Le Tango Vertical is an apt title. Like a tango dancer, Gros moves in a practiced, sensual way, sometimes slowly and smoothly, sometimes aggressively and decisively, feeling her way across the stone shelves. She must know them intimately in order to gauge that they will hold her weight. She must also know the limits of her own body to avoid overextending herself.

This isn’t the only film of Natalija Gros. She is the subject of Breceljnik’s documentary Chalk and Chocolate and was also featured in his documentary New Dimension, which delves into urban bouldering in Argentina. Amazing work from both artists.

Natalija Gros being filmed by Jure Beceljnik for Chalk and Chocolate. This portrait was commisioned by Mladina weekly. © Borut Peterlin, used in accordance with Fair Use Policy

Natalija Gros being filmed by Jure Beceljnik for Chalk and Chocolate. This portrait was commisioned by Mladina weekly and is designed to poke fun at the contrast between climber and artist, thus the comfy red chair. In reality, both the climber and artist had to do some crazy things to get the footage they captured.
© Borut Peterlin, used in accordance with Fair Use Policy

Sadly, Jure Breceljnik died two months ago in 2015. If you would like to know more about this talented man, a graduate of the Film and TV School of the Academy of Fine Arts in Prague, please read this tribute from his friend and colleague Borut Peterlin.

Grab Your Shovel: Guerrilla Gardening in Los Angeles

As the appearance of a community decays, its people decline too. Can collaborative gardening help restore community health and spirit?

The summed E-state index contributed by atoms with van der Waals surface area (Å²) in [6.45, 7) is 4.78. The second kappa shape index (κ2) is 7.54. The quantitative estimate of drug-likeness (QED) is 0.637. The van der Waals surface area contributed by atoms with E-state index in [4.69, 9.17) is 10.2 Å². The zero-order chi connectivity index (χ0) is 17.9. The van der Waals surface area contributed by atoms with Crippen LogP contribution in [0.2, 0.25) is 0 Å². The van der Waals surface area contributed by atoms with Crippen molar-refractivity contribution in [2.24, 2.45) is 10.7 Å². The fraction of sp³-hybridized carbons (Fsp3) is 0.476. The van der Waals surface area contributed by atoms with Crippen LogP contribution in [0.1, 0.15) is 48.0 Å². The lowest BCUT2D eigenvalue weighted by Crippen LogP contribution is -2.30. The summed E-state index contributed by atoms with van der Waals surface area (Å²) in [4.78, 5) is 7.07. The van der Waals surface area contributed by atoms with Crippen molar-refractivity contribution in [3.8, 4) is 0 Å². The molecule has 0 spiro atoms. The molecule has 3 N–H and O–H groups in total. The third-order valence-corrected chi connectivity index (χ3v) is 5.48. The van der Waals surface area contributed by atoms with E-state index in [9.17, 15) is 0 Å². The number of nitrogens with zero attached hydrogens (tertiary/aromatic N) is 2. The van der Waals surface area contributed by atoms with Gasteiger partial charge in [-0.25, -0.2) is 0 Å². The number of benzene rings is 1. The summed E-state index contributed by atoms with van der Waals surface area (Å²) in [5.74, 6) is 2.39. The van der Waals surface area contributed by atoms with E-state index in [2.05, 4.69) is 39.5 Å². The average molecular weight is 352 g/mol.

Guerilla Gardening in Ghent, Belgium © Mathias Baert with CCLicense

Guerilla Gardening in Ghent, Belgium
© Mathias Baert with CCLicense

Guerrilla gardening is the planting and tending of gardens on public land, usually without permission. You might think of it as the green thumb version of graffiti, using plants instead of spray paint. Here are two wonderful videos about this global phenomenon from two very different communities in Los Angeles.

Kenneth Rudnicki decided to guerrilla garden for his birthday. Instead of going out, he invited his friends to buy plants and help him set up a garden on the street. The joy of planting that garden by night and seeing the neighborhood’s curiosity and wonder the next morning was extremely addictive. People enjoyed it so much that he started a business with his girlfriend, Rebecca Pontius, called LA Guerrilla Gardening.

Video via Soul Pancake on YouTube

LA Guerrilla Gardening has brought together people from all walks of life who are interested in gardening, or at least in beautifying and taking ownership in their community. These are people who would never meet in any other situation. Unattractive and trashy spots in the city have been converted into beautiful plantings of succulents and drought resistant ornamentals.

Ron Finley, a successful fashion designer for professional athletes, is from South Central, or South Los Angeles, an area famous for fast food drive-throughs and drive-by shootings. He began to realize that the drive-throughs were taking more lives than the drive-bys and decided to do something about it. He and his volunteer group, LA Green Grounds, planted a garden of edible plants along the street. The city promptly issued a citation and demanded the removal of the garden, threatening to issue a warrant for his arrest. Finley refused. His spirit and his humor are infectious, as you will see.

Video via TED on YouTube

There are 26 square miles of vacant lots in Los Angeles. That’s enough land to build 20 parks the size of New York’s Central Park. Finley sees these lots and other neglected spaces as canvases, where he can paint with plants and give people the wonder of growing things.  A generous artist, he plants the gardens where hungry people can get to them and harvest what they need. His work isn’t only beautiful and collaborative, it feeds people and trains people to eat well and become leaders in their communities. What inspiring resilience!

I wanted to share both videos with you so that you could see the universal nature of guerrilla gardening. It is therapeutic, nourishing and defiant. And, if you are interested, it is something that you can do.